US Perspectives: Consumers Get a Little Holiday Cheer

Consumer spending has been accelerating for more than a year, as we now enter the holiday shopping season.

Robert Johnson, CFA 30.11.2010
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The past data-heavy week played out largely as I hoped, with consumers continuing to accelerate spending into the holiday season. Unfortunately, housing remains in the doldrums and manufacturing looks like it's slumping again. As I have been talking about for some time, real GDP growth was revised sharply upward to 2.5% from 2.0% for the September quarter, comfortably ahead of June's more modest 1.7% growth.


Outside geopolitical events, including the military situation in North Korea, fears of new debt problems in Europe, and further tightening measures in China, continue to rightly weigh on the markets despite last week's positive sets of economic data. I will say, however, that this round of the European debt crisis seems to be scaring consumers much less than it did last spring. A modestly slowing Europe is not a disaster for the United States economy (U.S. exports to Europe in total are in the very low single digit percentages of U.S. GDP, and U.S.-based banks' exposure to Europe is modest). However, a shell-shocked U.S. consumer would be big problem.


Holiday Sales Growth of 3% Seems to Be a Real Possibility

The data and statistics I see are consistent with holiday same-store sales in the 3%-4% range (compared with a range of 1%-2% for last year, depending on the survey). Driving the improvement are higher consumer incomes, lower initial unemployment claims, improved employment, and a stock market that is about 12% higher than a year ago. Revised data last week showed that U.S. consumption levels have now exceeded December 2008's high and then some. Based on improving auto sales data, consumer confidence in the real economy seems to be improving. After bottoming at 9.2 million units in February, 2009 car sales moved up to just 11.1 million units in December 2009. After bouncing around and making no net progress in the first half of 2010, sales have been up three of the last four months, with October sales now at 12.1 million units on a seasonally adjusted annualized rate. These are big-ticket, long-life assets that seem to be indicating renewed consumer confidence, despite lackluster results out of the major confidence surveys.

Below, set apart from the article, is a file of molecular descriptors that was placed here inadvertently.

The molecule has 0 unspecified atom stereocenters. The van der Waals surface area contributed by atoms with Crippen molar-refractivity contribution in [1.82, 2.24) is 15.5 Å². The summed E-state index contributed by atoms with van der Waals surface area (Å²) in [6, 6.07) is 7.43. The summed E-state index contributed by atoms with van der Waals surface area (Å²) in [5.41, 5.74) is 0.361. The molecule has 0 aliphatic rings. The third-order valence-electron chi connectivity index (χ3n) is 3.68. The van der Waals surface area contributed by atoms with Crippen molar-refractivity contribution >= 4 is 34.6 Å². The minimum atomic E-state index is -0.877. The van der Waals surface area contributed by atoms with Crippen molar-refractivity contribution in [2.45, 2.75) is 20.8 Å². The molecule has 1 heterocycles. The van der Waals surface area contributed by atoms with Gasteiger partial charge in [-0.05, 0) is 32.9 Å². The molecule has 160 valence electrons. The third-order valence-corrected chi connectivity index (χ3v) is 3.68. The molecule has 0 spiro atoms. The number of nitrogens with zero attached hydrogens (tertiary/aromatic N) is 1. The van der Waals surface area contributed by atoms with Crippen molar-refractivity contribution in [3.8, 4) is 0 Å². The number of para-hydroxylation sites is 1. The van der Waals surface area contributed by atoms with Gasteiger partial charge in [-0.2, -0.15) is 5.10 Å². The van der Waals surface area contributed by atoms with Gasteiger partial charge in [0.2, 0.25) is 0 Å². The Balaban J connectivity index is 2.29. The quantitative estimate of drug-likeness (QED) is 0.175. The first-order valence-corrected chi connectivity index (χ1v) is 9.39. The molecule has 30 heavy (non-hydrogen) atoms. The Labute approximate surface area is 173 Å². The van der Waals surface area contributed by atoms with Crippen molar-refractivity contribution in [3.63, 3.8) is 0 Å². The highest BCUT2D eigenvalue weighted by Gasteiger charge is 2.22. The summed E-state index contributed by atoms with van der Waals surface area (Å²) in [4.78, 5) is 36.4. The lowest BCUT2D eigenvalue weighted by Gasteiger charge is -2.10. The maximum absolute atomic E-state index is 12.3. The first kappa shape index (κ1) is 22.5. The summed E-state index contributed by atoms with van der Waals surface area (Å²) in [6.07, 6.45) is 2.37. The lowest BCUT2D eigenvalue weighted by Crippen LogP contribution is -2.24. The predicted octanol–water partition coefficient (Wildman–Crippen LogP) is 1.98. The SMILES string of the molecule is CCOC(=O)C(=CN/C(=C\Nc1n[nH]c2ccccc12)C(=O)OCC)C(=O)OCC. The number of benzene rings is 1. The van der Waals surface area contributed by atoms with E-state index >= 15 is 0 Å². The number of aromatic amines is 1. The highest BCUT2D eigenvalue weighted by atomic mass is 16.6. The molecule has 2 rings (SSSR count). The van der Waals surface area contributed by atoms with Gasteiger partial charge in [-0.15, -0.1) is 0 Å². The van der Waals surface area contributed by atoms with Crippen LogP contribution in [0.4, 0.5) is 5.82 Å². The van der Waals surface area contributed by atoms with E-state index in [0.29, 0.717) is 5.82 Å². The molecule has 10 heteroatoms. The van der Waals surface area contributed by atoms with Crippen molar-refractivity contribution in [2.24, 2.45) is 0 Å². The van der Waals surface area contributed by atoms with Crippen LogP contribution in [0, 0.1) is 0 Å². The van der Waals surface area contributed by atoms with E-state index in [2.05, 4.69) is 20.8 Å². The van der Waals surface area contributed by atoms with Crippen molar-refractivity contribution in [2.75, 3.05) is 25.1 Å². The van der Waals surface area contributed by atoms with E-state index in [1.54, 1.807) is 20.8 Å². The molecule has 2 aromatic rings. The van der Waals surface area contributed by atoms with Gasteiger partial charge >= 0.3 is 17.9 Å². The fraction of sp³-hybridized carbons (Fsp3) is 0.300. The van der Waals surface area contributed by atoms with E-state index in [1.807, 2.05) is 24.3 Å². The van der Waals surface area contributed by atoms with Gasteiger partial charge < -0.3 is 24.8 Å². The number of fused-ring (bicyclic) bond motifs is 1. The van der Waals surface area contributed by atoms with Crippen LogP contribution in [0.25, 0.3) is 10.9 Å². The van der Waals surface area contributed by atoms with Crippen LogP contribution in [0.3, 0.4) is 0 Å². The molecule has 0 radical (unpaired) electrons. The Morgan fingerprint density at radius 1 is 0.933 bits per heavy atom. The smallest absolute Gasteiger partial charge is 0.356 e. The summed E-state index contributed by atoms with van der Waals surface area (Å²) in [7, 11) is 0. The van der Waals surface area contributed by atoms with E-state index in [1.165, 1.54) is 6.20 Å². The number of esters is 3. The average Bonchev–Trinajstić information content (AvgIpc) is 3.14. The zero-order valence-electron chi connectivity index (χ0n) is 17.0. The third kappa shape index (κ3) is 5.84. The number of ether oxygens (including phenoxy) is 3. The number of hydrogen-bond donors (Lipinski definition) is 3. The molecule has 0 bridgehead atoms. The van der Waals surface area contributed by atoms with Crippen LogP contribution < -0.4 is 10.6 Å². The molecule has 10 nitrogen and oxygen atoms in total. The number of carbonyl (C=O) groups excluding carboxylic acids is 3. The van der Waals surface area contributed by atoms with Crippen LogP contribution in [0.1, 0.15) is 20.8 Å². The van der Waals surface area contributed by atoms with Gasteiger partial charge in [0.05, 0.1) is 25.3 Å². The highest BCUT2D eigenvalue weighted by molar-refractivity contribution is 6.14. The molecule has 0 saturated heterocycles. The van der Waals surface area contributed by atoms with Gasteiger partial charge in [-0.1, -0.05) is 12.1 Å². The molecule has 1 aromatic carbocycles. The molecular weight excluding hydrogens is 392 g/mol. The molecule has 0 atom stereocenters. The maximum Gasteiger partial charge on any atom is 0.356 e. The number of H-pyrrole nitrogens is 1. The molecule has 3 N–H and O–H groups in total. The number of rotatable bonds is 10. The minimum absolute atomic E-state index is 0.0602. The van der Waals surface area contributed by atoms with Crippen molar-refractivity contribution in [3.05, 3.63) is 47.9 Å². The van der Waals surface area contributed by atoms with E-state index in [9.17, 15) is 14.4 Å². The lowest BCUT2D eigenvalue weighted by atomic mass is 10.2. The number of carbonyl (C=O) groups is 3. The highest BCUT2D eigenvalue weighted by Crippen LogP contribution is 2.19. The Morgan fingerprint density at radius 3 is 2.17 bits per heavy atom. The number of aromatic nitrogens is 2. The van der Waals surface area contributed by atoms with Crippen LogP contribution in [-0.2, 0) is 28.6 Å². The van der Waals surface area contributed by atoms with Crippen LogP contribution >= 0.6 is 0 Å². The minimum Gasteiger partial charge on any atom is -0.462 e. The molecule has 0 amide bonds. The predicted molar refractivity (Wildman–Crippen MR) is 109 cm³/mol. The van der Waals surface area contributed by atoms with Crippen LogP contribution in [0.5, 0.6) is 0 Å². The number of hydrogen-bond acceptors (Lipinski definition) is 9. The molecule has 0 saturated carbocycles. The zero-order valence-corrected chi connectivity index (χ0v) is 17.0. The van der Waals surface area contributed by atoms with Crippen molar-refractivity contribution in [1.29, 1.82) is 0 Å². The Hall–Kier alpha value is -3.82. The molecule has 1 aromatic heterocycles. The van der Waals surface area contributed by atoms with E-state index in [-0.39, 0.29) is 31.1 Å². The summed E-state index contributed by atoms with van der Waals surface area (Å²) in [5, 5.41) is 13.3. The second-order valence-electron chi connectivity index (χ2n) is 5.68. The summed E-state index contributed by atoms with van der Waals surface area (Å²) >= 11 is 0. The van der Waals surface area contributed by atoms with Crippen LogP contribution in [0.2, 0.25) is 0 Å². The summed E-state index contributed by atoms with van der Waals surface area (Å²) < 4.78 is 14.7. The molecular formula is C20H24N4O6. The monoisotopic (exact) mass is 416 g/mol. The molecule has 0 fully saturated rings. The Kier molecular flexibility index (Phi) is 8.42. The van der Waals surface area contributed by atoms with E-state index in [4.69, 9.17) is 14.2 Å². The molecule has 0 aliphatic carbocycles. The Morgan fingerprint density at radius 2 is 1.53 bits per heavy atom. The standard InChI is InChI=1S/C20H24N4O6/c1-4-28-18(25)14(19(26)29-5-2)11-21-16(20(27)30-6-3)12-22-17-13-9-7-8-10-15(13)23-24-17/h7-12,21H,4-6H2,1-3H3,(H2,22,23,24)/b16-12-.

Manufacturing Still Soft, no Need to Panic

Meanwhile, the manufacturing sector continues to peter out as it usually does at this stage of the recovery. Durable goods orders for October were even bleaker than I had expected, down 5%. Orders were still down when excluding the volatile transportation sector. One anomaly in that data set is that the backlog of unfilled orders continues to build even as orders shrink. That backlog of unshipped orders should keep production from falling apart in the short run. October is always a little tricky in manufacturing because it is this first month of the quarter for most firms. The push to get things out the door in September to make quarterly quotas often means a temporary lull in the first month of the next quarter. I am also consoled by the fact that on recent quarterly conference calls and at various analyst meetings for major manufacturers, we are hearing no news of softening business.


Real Estate: Another Yawner